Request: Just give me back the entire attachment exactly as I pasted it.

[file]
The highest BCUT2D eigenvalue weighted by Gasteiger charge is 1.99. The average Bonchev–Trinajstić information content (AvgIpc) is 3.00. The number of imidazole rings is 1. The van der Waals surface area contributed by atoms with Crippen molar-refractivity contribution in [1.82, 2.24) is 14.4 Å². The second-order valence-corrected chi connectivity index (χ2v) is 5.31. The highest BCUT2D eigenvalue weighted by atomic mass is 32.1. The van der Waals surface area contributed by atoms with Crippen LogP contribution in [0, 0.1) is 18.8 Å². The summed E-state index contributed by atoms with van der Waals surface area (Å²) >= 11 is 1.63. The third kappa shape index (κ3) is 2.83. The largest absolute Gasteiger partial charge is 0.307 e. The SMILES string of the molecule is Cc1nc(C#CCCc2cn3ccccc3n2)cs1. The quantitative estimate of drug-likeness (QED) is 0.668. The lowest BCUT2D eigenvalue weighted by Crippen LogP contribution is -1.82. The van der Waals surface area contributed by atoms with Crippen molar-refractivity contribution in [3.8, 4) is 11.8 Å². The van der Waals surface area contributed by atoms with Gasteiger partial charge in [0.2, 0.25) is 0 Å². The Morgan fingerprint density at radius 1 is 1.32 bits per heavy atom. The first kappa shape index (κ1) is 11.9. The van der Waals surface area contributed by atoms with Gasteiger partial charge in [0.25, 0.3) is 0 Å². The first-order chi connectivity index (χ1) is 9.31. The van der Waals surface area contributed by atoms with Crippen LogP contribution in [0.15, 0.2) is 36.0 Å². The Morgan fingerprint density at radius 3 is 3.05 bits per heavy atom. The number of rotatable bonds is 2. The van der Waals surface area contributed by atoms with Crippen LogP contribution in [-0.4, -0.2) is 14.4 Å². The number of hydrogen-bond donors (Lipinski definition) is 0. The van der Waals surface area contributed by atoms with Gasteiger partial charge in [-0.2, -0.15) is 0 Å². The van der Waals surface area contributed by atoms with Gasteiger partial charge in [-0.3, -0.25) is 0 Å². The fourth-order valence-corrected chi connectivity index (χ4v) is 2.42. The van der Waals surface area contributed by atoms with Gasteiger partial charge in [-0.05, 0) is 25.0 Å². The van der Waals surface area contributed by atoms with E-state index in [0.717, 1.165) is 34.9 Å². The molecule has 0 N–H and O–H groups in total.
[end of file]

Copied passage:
The highest BCUT2D eigenvalue weighted by Gasteiger charge is 1.99. The average Bonchev–Trinajstić information content (AvgIpc) is 3.00. The number of imidazole rings is 1. The van der Waals surface area contributed by atoms with Crippen molar-refractivity contribution in [1.82, 2.24) is 14.4 Å². The second-order valence-corrected chi connectivity index (χ2v) is 5.31. The highest BCUT2D eigenvalue weighted by atomic mass is 32.1. The van der Waals surface area contributed by atoms with Crippen LogP contribution in [0, 0.1) is 18.8 Å². The summed E-state index contributed by atoms with van der Waals surface area (Å²) >= 11 is 1.63. The third kappa shape index (κ3) is 2.83. The largest absolute Gasteiger partial charge is 0.307 e. The SMILES string of the molecule is Cc1nc(C#CCCc2cn3ccccc3n2)cs1. The quantitative estimate of drug-likeness (QED) is 0.668. The lowest BCUT2D eigenvalue weighted by Crippen LogP contribution is -1.82. The van der Waals surface area contributed by atoms with Crippen molar-refractivity contribution in [3.8, 4) is 11.8 Å². The van der Waals surface area contributed by atoms with Gasteiger partial charge in [0.2, 0.25) is 0 Å². The Morgan fingerprint density at radius 1 is 1.32 bits per heavy atom. The first kappa shape index (κ1) is 11.9. The van der Waals surface area contributed by atoms with Gasteiger partial charge in [0.25, 0.3) is 0 Å². The first-order chi connectivity index (χ1) is 9.31. The van der Waals surface area contributed by atoms with Crippen LogP contribution in [0.15, 0.2) is 36.0 Å². The Morgan fingerprint density at radius 3 is 3.05 bits per heavy atom. The number of rotatable bonds is 2. The van der Waals surface area contributed by atoms with Crippen LogP contribution in [-0.4, -0.2) is 14.4 Å². The number of hydrogen-bond donors (Lipinski definition) is 0. The van der Waals surface area contributed by atoms with Gasteiger partial charge in [-0.2, -0.15) is 0 Å². The van der Waals surface area contributed by atoms with Gasteiger partial charge in [-0.3, -0.25) is 0 Å². The fourth-order valence-corrected chi connectivity index (χ4v) is 2.42. The van der Waals surface area contributed by atoms with Gasteiger partial charge in [-0.05, 0) is 25.0 Å². The van der Waals surface area contributed by atoms with E-state index in [0.717, 1.165) is 34.9 Å². The molecule has 0 N–H and O–H groups in total.